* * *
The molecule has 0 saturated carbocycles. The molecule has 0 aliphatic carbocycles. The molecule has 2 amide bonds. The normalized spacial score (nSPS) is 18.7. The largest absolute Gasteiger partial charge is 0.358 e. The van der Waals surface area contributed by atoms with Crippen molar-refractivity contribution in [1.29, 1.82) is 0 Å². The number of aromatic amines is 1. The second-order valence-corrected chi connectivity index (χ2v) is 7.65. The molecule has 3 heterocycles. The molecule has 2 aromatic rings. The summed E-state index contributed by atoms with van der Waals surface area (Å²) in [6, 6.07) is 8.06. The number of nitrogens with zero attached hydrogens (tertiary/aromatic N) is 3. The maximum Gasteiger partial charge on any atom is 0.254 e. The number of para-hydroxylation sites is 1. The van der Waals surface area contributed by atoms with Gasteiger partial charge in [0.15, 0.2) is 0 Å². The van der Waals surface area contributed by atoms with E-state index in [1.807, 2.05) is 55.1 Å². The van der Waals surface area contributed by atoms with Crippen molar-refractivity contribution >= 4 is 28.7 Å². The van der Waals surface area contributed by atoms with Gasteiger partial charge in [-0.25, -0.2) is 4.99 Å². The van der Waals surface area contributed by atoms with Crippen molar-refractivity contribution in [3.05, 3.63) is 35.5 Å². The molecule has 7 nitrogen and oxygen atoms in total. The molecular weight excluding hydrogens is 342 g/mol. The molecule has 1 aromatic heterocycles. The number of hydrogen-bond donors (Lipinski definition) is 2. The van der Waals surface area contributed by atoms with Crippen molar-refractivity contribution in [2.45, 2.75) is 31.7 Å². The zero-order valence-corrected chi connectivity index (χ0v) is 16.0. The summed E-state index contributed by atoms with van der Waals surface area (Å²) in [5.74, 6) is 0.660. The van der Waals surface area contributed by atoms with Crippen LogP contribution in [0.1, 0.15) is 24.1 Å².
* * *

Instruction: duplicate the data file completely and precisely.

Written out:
The molecule has 0 saturated carbocycles. The molecule has 0 aliphatic carbocycles. The molecule has 2 amide bonds. The normalized spacial score (nSPS) is 18.7. The largest absolute Gasteiger partial charge is 0.358 e. The van der Waals surface area contributed by atoms with Crippen molar-refractivity contribution in [1.29, 1.82) is 0 Å². The number of aromatic amines is 1. The second-order valence-corrected chi connectivity index (χ2v) is 7.65. The molecule has 3 heterocycles. The molecule has 2 aromatic rings. The summed E-state index contributed by atoms with van der Waals surface area (Å²) in [6, 6.07) is 8.06. The number of nitrogens with zero attached hydrogens (tertiary/aromatic N) is 3. The maximum Gasteiger partial charge on any atom is 0.254 e. The number of para-hydroxylation sites is 1. The van der Waals surface area contributed by atoms with Gasteiger partial charge in [0.15, 0.2) is 0 Å². The van der Waals surface area contributed by atoms with E-state index in [1.807, 2.05) is 55.1 Å². The van der Waals surface area contributed by atoms with Crippen molar-refractivity contribution >= 4 is 28.7 Å². The van der Waals surface area contributed by atoms with Gasteiger partial charge in [-0.25, -0.2) is 4.99 Å². The van der Waals surface area contributed by atoms with Crippen molar-refractivity contribution in [3.05, 3.63) is 35.5 Å². The molecule has 7 nitrogen and oxygen atoms in total. The molecular weight excluding hydrogens is 342 g/mol. The molecule has 1 aromatic heterocycles. The number of hydrogen-bond donors (Lipinski definition) is 2. The van der Waals surface area contributed by atoms with Crippen molar-refractivity contribution in [2.45, 2.75) is 31.7 Å². The zero-order valence-corrected chi connectivity index (χ0v) is 16.0. The summed E-state index contributed by atoms with van der Waals surface area (Å²) in [5.74, 6) is 0.660. The van der Waals surface area contributed by atoms with Crippen LogP contribution in [0.1, 0.15) is 24.1 Å².